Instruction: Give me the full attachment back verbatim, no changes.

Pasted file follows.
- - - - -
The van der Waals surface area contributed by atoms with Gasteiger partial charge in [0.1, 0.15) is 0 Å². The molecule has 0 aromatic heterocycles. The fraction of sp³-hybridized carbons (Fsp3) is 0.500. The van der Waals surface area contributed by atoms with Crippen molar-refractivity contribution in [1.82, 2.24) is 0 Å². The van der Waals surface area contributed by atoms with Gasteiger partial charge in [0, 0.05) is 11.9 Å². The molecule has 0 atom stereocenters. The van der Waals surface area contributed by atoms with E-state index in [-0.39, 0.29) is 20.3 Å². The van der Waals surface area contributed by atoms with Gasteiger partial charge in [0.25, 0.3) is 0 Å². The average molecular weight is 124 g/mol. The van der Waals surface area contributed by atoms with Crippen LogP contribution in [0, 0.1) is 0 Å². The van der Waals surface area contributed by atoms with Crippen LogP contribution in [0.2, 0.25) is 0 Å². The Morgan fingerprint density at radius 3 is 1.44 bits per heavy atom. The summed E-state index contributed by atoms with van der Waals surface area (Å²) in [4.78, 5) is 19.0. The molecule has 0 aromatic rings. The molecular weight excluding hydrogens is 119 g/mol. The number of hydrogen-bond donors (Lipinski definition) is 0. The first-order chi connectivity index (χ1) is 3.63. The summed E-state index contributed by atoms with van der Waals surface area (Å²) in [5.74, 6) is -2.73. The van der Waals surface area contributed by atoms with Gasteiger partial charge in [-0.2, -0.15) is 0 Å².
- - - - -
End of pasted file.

The van der Waals surface area contributed by atoms with Gasteiger partial charge in [0.1, 0.15) is 0 Å². The molecule has 0 aromatic heterocycles. The fraction of sp³-hybridized carbons (Fsp3) is 0.500. The van der Waals surface area contributed by atoms with Crippen molar-refractivity contribution in [1.82, 2.24) is 0 Å². The van der Waals surface area contributed by atoms with Gasteiger partial charge in [0, 0.05) is 11.9 Å². The molecule has 0 atom stereocenters. The van der Waals surface area contributed by atoms with E-state index in [-0.39, 0.29) is 20.3 Å². The van der Waals surface area contributed by atoms with Gasteiger partial charge in [0.25, 0.3) is 0 Å². The average molecular weight is 124 g/mol. The van der Waals surface area contributed by atoms with Crippen LogP contribution in [0, 0.1) is 0 Å². The van der Waals surface area contributed by atoms with Crippen LogP contribution in [0.2, 0.25) is 0 Å². The Morgan fingerprint density at radius 3 is 1.44 bits per heavy atom. The summed E-state index contributed by atoms with van der Waals surface area (Å²) in [4.78, 5) is 19.0. The molecule has 0 aromatic rings. The molecular weight excluding hydrogens is 119 g/mol. The number of hydrogen-bond donors (Lipinski definition) is 0. The first-order chi connectivity index (χ1) is 3.63. The summed E-state index contributed by atoms with van der Waals surface area (Å²) in [5.74, 6) is -2.73. The van der Waals surface area contributed by atoms with Gasteiger partial charge in [-0.2, -0.15) is 0 Å².